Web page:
Timeless Design

It can be difficult to talk objectively about something that so many people see as subjective. Design, art and beauty fall into that category. We claim that the spaces we design are timeless, not only because of the materials and plants we use, but because of the style we strive for and the thought behind it. Just because we may favor certain elements or tastes does not mean they always have a place in your outdoor space—not all popular designs are timeless. The word ‘timeless’ suggests something that is without beginning or end—it is eternal and everlasting. True beauty isn’t limited to the time period it was created—it transcends style and fads.
Design and materials are the two main components of timeless design that work together in harmony to create something beautiful and lasting. Materials and design need to be chosen with regard and consideration to the history of the space and architecture surrounding the space. Mary Palmer Dargan and Hugh Graham Dargan mention in their book Timeless Landscape Design, “Try not to impose too many ideas on it before you’ve turned to what nature and history have already put there”.
The question that needs to be asked when adhering to a timeless design is not only will this look good in ten years, but will age add to its beauty or detract? The best materials and plants get better with age—manufactured materials on the other hand seldom last long. Natural materials will stand the test of time and will continue to look better. We have taken a very disposable view of our environment and the space we inhabit. Not only is this wasteful and inefficient, but it is unhealthy for our perspective of life. We would rather have instant gratification at a lower price than to spend more and invest in something that generations to come can enjoy. I think our spaces would be far more beautiful if we simply invested our time and money into finding and using materials that have already stood the test of time.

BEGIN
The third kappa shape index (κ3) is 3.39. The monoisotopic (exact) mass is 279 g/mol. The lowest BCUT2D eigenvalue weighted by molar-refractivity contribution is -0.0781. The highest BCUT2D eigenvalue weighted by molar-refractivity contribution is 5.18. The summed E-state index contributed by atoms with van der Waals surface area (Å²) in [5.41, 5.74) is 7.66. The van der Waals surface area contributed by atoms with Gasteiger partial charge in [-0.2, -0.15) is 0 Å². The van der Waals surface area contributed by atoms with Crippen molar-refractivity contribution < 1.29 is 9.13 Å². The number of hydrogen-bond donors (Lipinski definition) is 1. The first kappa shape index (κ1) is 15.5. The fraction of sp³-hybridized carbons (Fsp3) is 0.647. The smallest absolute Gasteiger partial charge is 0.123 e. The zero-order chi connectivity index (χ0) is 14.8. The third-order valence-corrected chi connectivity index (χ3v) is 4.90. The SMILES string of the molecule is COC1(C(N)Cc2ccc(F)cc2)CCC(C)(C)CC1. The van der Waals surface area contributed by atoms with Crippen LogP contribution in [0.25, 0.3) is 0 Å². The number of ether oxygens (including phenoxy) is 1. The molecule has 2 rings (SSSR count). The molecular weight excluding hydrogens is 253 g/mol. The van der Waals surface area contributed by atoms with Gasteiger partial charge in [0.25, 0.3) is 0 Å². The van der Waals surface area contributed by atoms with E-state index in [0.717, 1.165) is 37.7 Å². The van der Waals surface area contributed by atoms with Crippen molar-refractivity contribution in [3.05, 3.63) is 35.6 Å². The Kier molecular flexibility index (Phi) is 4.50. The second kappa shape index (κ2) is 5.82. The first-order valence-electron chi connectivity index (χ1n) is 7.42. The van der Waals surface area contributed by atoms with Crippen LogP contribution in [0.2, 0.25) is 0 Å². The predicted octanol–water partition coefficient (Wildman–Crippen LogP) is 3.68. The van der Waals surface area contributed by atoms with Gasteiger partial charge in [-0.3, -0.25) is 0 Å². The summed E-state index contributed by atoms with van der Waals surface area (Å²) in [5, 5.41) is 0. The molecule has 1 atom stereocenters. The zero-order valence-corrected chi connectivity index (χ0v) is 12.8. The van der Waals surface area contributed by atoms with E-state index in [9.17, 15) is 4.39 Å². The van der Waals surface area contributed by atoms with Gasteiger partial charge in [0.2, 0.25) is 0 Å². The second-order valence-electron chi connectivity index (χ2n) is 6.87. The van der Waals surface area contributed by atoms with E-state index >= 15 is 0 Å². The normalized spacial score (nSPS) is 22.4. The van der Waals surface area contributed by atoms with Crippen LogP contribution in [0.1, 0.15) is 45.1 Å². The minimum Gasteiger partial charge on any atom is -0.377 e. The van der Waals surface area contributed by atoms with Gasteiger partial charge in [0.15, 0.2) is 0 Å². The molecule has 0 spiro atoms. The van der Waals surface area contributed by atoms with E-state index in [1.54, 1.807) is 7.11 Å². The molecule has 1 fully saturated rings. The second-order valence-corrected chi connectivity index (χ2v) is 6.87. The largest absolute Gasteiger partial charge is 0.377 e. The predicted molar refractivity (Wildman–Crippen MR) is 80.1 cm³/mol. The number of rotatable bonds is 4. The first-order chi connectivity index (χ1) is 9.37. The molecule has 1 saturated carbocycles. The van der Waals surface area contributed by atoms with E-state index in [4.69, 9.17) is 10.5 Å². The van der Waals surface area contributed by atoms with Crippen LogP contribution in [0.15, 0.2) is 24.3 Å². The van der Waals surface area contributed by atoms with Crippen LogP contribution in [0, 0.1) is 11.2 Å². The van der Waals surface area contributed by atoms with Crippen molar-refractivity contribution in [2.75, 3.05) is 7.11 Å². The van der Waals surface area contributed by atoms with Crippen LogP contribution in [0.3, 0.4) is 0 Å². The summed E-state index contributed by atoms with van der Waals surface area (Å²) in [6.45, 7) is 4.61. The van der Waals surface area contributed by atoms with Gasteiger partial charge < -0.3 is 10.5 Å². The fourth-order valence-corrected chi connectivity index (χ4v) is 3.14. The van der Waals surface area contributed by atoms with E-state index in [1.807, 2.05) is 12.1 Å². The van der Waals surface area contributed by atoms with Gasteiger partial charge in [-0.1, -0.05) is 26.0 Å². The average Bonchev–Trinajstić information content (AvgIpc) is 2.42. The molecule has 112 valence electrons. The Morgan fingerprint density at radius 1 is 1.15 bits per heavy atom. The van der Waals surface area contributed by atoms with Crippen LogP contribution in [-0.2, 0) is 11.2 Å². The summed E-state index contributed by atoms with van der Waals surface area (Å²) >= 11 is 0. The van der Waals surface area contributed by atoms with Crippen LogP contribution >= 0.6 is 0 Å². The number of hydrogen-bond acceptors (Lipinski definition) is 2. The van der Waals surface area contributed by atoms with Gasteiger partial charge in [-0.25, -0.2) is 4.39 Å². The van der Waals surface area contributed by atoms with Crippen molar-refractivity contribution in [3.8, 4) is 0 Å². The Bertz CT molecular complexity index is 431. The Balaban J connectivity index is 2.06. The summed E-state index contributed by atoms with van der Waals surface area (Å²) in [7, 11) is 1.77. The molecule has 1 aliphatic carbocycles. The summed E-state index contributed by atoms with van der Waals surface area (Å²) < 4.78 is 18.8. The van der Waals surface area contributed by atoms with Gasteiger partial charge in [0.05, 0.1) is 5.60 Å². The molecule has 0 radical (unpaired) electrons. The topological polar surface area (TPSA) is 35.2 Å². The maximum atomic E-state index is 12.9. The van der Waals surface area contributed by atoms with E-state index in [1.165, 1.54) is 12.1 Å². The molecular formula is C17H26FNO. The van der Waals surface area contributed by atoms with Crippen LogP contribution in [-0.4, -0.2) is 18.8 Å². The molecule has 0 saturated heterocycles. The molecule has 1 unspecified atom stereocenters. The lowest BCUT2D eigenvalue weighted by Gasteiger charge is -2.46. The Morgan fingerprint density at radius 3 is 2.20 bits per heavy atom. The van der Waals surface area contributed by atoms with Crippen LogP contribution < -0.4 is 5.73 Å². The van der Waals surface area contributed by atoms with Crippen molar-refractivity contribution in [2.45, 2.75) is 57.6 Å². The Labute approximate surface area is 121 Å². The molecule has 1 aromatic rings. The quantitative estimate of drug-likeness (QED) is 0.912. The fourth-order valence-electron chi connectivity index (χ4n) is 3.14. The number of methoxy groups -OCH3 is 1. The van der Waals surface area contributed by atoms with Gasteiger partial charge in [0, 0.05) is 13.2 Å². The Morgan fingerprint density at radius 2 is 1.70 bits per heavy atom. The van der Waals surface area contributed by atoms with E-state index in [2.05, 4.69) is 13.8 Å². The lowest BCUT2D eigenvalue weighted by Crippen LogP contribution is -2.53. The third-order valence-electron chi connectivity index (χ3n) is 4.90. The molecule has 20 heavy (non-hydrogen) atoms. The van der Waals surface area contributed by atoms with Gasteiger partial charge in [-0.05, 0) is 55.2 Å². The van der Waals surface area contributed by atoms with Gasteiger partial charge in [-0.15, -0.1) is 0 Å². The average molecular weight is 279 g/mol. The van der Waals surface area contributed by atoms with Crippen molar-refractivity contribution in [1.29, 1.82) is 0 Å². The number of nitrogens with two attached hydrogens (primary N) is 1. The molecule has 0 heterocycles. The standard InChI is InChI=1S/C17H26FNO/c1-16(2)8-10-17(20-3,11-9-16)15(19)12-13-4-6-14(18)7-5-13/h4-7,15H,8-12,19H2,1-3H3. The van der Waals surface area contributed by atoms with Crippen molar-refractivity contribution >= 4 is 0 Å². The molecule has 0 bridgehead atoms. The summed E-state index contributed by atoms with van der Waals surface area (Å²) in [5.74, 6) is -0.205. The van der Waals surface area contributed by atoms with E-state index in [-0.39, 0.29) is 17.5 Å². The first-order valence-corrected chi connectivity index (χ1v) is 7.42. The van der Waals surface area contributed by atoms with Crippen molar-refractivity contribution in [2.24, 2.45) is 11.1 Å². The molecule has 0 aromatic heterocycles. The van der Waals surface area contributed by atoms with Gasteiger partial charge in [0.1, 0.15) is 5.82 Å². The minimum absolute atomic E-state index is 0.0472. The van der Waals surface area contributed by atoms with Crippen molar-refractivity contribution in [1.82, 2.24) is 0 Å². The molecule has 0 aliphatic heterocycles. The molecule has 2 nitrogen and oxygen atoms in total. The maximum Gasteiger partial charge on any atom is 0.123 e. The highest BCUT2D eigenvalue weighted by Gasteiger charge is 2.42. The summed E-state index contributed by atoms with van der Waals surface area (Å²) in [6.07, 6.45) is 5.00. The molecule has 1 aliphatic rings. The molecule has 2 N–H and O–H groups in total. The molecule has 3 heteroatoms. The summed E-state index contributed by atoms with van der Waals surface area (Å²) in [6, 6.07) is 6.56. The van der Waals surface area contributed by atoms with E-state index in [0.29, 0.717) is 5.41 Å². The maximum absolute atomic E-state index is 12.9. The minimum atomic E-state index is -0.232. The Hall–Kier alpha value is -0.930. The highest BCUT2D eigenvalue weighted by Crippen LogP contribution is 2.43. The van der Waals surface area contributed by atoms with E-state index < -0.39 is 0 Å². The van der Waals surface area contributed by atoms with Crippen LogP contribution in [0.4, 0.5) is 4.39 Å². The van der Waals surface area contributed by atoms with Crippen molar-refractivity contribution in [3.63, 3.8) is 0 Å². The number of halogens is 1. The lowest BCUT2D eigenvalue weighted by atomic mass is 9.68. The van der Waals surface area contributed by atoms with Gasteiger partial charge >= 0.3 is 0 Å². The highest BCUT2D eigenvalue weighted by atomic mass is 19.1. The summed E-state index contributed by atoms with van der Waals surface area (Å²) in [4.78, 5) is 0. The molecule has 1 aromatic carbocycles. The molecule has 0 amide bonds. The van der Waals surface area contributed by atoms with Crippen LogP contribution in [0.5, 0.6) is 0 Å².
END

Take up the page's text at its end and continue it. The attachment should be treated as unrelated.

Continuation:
Timeless materials can be easily understood, but timeless design is more difficult to explain. Things can appear “beautiful” without being timeless, although those things will most likely pass with time and if they do, is it worth asking ourselves if they are really “beautiful” in the proper sense of the word. Timeless design is not dramatic and edgy. Mary and Hugh Dargan discuss the elements that make up the art and design principles used to create timeless landscapes. Line, color, form, texture, axial relationships, focalization, light and shadow, symmetry and asymmetry, repetition and rhythm, proportion and scale, reflection as well as knowledge of plant material work together to create a landscape that is timeless and will continue to grow more beautifully with time.
A concern of many homeowners can be cost and by saving money in certain areas of the project, but in hopes of saving some money now, you may sacrifice a long term investment and it may not increase the value of your home at all. If you are not careful, it could potentially decrease the value of your home in the long run. I suggest that you do research on different materials yourself or hire a trusted landscape designer in your area that will guide you through those decisions. Don’t worry too much about spending more up front for certain things—it is a marginal amount when you think about the lasting effect it will have in the future.